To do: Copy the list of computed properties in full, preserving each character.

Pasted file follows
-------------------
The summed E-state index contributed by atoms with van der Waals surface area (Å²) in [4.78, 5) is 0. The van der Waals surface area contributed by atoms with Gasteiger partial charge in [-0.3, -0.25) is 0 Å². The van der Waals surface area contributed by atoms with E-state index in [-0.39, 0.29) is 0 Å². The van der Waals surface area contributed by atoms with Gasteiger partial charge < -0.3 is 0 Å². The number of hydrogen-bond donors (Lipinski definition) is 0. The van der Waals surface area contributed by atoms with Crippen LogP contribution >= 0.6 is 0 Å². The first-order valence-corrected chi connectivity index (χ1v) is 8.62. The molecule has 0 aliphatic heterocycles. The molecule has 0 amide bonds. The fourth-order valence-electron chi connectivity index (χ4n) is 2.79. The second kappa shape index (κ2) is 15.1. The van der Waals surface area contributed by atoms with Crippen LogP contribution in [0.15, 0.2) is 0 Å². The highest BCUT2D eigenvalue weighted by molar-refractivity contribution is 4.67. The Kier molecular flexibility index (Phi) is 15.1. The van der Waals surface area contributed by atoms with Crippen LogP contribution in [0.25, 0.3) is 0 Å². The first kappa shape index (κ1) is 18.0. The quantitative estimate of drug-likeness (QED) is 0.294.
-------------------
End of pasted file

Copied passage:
The summed E-state index contributed by atoms with van der Waals surface area (Å²) in [4.78, 5) is 0. The van der Waals surface area contributed by atoms with Gasteiger partial charge in [-0.3, -0.25) is 0 Å². The van der Waals surface area contributed by atoms with E-state index in [-0.39, 0.29) is 0 Å². The van der Waals surface area contributed by atoms with Gasteiger partial charge < -0.3 is 0 Å². The number of hydrogen-bond donors (Lipinski definition) is 0. The van der Waals surface area contributed by atoms with Crippen LogP contribution >= 0.6 is 0 Å². The first-order valence-corrected chi connectivity index (χ1v) is 8.62. The molecule has 0 aliphatic heterocycles. The molecule has 0 amide bonds. The fourth-order valence-electron chi connectivity index (χ4n) is 2.79. The second kappa shape index (κ2) is 15.1. The van der Waals surface area contributed by atoms with Crippen LogP contribution in [0.15, 0.2) is 0 Å². The highest BCUT2D eigenvalue weighted by molar-refractivity contribution is 4.67. The Kier molecular flexibility index (Phi) is 15.1. The van der Waals surface area contributed by atoms with Crippen LogP contribution in [0.25, 0.3) is 0 Å². The first kappa shape index (κ1) is 18.0. The quantitative estimate of drug-likeness (QED) is 0.294.